He consciously breaks with traditional ways of seeing and throws strict rules of composition out of the window. While an entire generation once rolled up their grandmothers’ Persian rugs and exiled them from the living room, Kath’s designs are now bringing them “back to the floor.” “Nobody feels really comfortable in clinically styled apartments with highly polished concrete floors,” Kath explains. “Our carpets are an organic dotting of the ‘i’, islands of wellbeing with a healing effect in cool interiors – without destroying the overall style.”
With his interpretation of the modern carpet, Kath has developed an unmistakable signature that defines style and is one of the most important carpet designers on the international stage today. His concepts have earned numerous accolades, including the Red Dot award and Carpet Design Award. More and more of his work is now appearing in museums that showcase art and design such as the Frankfurt Muse um of Applied Art, the Beijing International Design Triennial, Art Museum Riga Bourse, the Museum für Gestaltung Zürich and the Victoria and Albert Museum in London. Kath is an autodidact. The matrix for his innovative designs is formed by a relationship to carpets with deep emotional roots: he is from the third generation of a family of carpet dealers who have branches in the Ruhr District and in Berlin. When he was just a young boy, he and his father, Martin Kath, used to visit manu facturers in Iran and Nepal. These experiences trained his eye and awakened a fundamental understanding of color combinations and proportions. At the same time, Kath never wanted to follow in the footsteps of his parents, and he never intended to continue running the business for them. In order to find his own way, he traveled through Asia and the Middle East when he was 20 years old. During this trip, he wound up, more or less accidentally, in Nepal. There, friends of his family offered him the opportunity to start working as a quality controller in their carpet production business. His “connection with the world of carpets” was reestab lished. Later, Kath took control of the manufacturing process and began to produce his own designs. He finds inspiration everywhere and anytime: while looking out the window of an airplane at a soft line of clouds over the Himalayas, a colorful tablecloth in a Russian bar in New York and, most recently, the archaic industrial culture of his home, the Ruhr District.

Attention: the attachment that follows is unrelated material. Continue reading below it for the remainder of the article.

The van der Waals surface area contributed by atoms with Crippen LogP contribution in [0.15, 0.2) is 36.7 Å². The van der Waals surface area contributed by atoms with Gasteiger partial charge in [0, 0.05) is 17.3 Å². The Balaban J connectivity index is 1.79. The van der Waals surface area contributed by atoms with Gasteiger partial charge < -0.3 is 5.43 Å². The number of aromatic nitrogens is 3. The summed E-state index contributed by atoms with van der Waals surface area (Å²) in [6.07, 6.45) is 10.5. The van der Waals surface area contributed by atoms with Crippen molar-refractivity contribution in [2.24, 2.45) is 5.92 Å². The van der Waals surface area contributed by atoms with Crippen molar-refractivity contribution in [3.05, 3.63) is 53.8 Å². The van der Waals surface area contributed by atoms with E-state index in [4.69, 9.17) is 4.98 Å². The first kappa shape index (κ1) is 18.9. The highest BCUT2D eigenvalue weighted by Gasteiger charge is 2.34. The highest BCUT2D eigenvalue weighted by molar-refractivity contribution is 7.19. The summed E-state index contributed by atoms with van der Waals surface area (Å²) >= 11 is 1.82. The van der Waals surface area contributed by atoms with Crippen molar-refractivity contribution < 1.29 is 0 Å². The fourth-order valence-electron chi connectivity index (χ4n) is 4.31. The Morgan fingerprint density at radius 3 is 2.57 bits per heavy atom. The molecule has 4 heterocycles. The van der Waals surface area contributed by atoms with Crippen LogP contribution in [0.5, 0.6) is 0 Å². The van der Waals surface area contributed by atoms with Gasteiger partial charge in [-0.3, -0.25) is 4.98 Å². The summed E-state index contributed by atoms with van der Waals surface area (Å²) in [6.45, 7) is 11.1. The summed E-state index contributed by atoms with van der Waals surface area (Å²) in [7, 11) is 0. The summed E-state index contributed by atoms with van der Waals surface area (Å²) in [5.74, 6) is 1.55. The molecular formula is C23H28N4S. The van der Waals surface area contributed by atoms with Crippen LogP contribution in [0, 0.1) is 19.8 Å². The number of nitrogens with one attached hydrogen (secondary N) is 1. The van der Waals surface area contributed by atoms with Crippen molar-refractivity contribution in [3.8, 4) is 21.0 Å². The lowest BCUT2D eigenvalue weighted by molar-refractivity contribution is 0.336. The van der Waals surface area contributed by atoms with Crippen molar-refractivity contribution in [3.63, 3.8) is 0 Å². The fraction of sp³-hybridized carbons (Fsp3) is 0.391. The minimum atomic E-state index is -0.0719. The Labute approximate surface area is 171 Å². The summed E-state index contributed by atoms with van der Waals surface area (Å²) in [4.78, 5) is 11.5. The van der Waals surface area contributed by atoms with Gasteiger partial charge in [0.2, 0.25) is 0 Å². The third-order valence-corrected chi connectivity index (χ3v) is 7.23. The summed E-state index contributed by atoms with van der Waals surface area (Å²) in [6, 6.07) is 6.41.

Jan Kath has developed an unmistakable signature. Although the allure created by imperfection, erosion, and transformation plays a central role in his designs, Kath is “uncompromisingly conservative” where quality is concerned.